THE DIFFERENCES BETWEEN GOLD VARIANTS AND PLATINUM

Precious metals are widely used in making jewellery from diamond rings to bracelets to earrings and cufflinks.  The most well-known and widely used in the jewellery industry are gold, silver and platinum.  

The definition of a precious metal is one that is deemed to be rare and therefore have a high monetary value.  Precious metals are naturally occurring metallic chemical elements that are less reactive than their sister group, Noble Metals. Due to their high patina, they beautifully complement diamonds as the light bounces off the metallic surface which gives a striking and radiant shine.  They are also pliable and flexible which allows for metals such as White, Rose or Yellow gold to be formed. 

Whilst the diamond within a ring is undoubtedly the focus of the piece, it is the colour, weight and quality of the band on which the diamond is set that is an equally important factor to consider when choosing a ring. Therefore before you decide on a band, we strongly suggest that you know the differences between some of the most popular precious metals used for ring bands, their durability and aftercare – namely of 18 karat white gold, 18 karat yellow gold and platinum which are the precious metals that we recommend for diamond jewellery. 

18k White Gold 

18 karat white gold is a manmade substance that is usually made from 75% gold metal and 25% of white metal such as nickel, manganese, platinum or palladium – however, this ratio often changes. This high content of gold makes white gold more precious and ideal for diamond jewellery.  It is also more affordable than some other precious metals. 

Originally 18 karat white gold starts life as slightly yellow in colour and is electroplated in Rhodium to give it strength, protection and that stunning white finish that is so desirable.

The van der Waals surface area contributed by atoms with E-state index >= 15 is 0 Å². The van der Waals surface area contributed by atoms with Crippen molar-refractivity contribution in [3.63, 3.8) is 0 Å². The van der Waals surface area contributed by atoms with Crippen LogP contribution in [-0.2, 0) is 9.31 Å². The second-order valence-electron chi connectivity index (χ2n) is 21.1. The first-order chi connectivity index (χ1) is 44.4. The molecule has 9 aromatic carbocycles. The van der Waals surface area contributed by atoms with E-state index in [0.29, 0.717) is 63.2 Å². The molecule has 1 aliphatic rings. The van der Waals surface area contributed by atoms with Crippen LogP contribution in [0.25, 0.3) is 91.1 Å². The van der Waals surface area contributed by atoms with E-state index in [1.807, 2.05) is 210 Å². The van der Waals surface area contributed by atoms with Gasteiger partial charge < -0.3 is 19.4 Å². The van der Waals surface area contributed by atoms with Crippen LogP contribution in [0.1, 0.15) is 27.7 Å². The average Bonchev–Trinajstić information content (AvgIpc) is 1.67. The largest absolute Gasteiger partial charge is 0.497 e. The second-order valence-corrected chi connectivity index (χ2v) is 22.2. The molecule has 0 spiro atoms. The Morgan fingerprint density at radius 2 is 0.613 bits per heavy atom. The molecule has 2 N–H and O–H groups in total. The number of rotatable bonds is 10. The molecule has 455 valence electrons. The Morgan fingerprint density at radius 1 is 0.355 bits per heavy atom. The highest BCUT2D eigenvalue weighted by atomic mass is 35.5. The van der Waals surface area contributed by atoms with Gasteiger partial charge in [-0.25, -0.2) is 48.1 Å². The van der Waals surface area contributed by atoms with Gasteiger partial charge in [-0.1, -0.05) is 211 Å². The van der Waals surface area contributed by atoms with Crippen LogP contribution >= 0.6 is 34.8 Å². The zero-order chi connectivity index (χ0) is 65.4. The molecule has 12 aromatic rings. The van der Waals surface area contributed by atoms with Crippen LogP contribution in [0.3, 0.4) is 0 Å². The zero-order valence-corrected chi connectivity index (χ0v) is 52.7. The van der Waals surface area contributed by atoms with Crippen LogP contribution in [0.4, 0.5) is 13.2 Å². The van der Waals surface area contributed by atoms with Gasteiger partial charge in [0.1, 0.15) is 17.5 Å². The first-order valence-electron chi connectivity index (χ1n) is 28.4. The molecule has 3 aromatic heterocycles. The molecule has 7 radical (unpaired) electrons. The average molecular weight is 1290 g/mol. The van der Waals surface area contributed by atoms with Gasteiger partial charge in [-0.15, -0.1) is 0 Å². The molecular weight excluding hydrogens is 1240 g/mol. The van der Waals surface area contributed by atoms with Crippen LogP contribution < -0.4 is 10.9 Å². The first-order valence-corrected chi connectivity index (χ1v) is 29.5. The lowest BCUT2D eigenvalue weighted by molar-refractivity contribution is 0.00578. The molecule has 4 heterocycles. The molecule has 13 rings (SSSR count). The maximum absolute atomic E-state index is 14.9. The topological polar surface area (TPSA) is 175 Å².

The first use of white gold is thought to have dated back to World War Two when jewellers created it as a replacement for platinum.  During this time the government banned the use of platinum to make jewellery and other luxury goods in America, so that the materials could be used to make armaments.  As platinum had such a beautiful white finish, jewellers wanted to created something that would give the same aesthetic and so 18 karat white gold was born.   

18 karat white gold is an incredibly versatile material. It is a timeless classic and looks fabulous as a setting for diamonds however, if you have a nickel allergy then 18 karat white gold is best avoided. 

To maintain the white finish on 18k white gold rings avoid washing your hands while wearing the ring, showering, swimming, applying cream etc., as this will all tarnish its appearance.  

18k Yellow Gold 

19 karat yellow gold was the traditional metal used for engagement rings and has recently become popular once more due largely to its majestic look and the fact that it looks stunning when used in halo or vintage ring designs which are currently very much sought after. Pure gold is too soft to use in jewellery making and therefore 18 karat yellow gold contains 75% gold, this is usually mixed with silver to strengthen the metal and copper and to retain the bright yellow colour.  

Yellow gold was first popularised as far back as the Ancient Egyptians and Pharaohs, Roman Emperors and Royalty all over the world have been draped in yellow gold since the beginning of civilisation. 18 karat white gold is a timeless precious metal that evokes opulence and wealth and will never go out of fashion.